• We're sticking with Descripted. Not that it matters. Raise your hand if you care... Didn't think so.
  • The book club lasted for about four months, although I don't think we ever had a single month where every member read the book and participated in, you know, actually discussing it. I gained the nickname "Book Club Nazi" because I was constantly reminding people to nominate, vote on, and post about books. I tried. I really did. Unfortunately, the club was comprised of real adults with real lives. Truth be told, even if the book club had kept on truckin' after the summer, I probably would've dropped the ball around August because things got crazy at work, with school starting back (job #1) and football season rolling in (job #2). It was a pleasant idea, and I wish we had all had more time to devote to it. I read books I never would have read without the book club (Life by Keith Richards, American Gods by Neil Gaiman) and... kind of... enjoyed them. Sort of. Who knows, maybe we'll try it again sometime when we're all a bit more settled, or perhaps we should give longer time periods... Or maybe I just shouldn't be such an anal-retentive jerk about it. We'll see.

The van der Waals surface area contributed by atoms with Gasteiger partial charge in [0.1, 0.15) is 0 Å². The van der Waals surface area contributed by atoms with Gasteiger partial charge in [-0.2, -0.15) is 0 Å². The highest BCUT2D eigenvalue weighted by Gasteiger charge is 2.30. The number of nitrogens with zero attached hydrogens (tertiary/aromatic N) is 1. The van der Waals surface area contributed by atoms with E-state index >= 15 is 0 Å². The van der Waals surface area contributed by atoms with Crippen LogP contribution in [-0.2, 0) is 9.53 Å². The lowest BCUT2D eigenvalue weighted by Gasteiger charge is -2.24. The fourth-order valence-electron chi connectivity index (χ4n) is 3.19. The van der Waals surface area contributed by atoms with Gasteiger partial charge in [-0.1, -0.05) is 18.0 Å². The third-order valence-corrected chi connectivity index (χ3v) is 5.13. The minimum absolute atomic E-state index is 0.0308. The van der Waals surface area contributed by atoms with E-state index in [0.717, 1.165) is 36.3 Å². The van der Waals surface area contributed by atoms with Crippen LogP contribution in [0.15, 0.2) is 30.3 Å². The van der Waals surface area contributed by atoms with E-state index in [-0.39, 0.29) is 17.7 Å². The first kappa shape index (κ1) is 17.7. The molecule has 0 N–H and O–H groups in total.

• I read thirty-four books, because I'm an over-achiever like that, and Derrick probably read abboouuuttt... .three, unless you count comic books or text books about educational leadership. (But let's give him some credit -- he is a mere internship away from completing his Master's Degree in May!)
As for my goals for 2012, I think 30 is a good number of books to read in a year. I had plenty of time, I read a variety of things, and I didn't feel rushed or tempted to opt for a short, easy book just to help myself meet a deadline. So... 30 more in 2012!

Here's to reading a book that'll change your life this year. Cheers!


Book #34 -- Water for Elephants

Uhhhhhh, woah. This book was aaaaaamazin'.

Sarah Gruen's Water for Elephants has been immensely popular since is publication nearly six years ago. I'm not sure why I ignored it for so long, but earlier this year, when it was turned into a movie (starring none other than Twilight's Robert Pattinson -- gag), I definitely know why I continued to ignore it. Just didn't seem like my cup of tea.

I recently found out that because I'm an Amazon Prime member, I can take advantage of the new Kindle Owner's Lending Library and "borrow" some select titles for free. I was browsing through the titles, and this one was the first one I came across that I recognized. I clicked to borrow it, mostly just to see how the whole lending thing worked. I had access to it for ten days, so I thought, "Why not give it a try?" So. Glad. I did.